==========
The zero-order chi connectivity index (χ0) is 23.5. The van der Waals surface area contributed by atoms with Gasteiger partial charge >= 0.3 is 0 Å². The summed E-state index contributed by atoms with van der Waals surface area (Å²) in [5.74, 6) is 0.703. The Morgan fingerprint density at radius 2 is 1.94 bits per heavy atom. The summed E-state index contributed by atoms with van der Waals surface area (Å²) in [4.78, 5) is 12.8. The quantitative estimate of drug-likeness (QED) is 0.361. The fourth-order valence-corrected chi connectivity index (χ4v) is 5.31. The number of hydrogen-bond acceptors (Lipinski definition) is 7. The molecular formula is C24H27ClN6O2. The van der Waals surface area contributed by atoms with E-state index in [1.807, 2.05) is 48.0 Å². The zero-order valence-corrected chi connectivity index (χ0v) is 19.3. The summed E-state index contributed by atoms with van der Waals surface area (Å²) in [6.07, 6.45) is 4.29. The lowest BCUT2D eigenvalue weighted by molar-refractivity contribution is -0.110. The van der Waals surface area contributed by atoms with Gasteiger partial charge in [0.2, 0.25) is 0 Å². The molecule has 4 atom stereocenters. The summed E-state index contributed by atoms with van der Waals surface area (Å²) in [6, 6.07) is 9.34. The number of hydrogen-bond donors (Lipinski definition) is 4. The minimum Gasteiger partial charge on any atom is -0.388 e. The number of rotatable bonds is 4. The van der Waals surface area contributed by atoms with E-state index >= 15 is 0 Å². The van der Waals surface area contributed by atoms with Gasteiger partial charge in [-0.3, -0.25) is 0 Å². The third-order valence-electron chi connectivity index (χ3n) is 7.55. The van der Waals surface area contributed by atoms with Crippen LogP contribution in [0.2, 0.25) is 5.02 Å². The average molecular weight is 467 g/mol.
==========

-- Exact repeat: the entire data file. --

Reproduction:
The zero-order chi connectivity index (χ0) is 23.5. The van der Waals surface area contributed by atoms with Gasteiger partial charge >= 0.3 is 0 Å². The summed E-state index contributed by atoms with van der Waals surface area (Å²) in [5.74, 6) is 0.703. The Morgan fingerprint density at radius 2 is 1.94 bits per heavy atom. The summed E-state index contributed by atoms with van der Waals surface area (Å²) in [4.78, 5) is 12.8. The quantitative estimate of drug-likeness (QED) is 0.361. The fourth-order valence-corrected chi connectivity index (χ4v) is 5.31. The number of hydrogen-bond acceptors (Lipinski definition) is 7. The molecular formula is C24H27ClN6O2. The van der Waals surface area contributed by atoms with E-state index in [1.807, 2.05) is 48.0 Å². The zero-order valence-corrected chi connectivity index (χ0v) is 19.3. The summed E-state index contributed by atoms with van der Waals surface area (Å²) in [6.07, 6.45) is 4.29. The lowest BCUT2D eigenvalue weighted by molar-refractivity contribution is -0.110. The van der Waals surface area contributed by atoms with Gasteiger partial charge in [0.2, 0.25) is 0 Å². The molecule has 4 atom stereocenters. The summed E-state index contributed by atoms with van der Waals surface area (Å²) in [6, 6.07) is 9.34. The number of hydrogen-bond donors (Lipinski definition) is 4. The minimum Gasteiger partial charge on any atom is -0.388 e. The number of rotatable bonds is 4. The van der Waals surface area contributed by atoms with E-state index >= 15 is 0 Å². The van der Waals surface area contributed by atoms with Gasteiger partial charge in [-0.3, -0.25) is 0 Å². The third-order valence-electron chi connectivity index (χ3n) is 7.55. The van der Waals surface area contributed by atoms with Crippen LogP contribution in [0.2, 0.25) is 5.02 Å². The average molecular weight is 467 g/mol.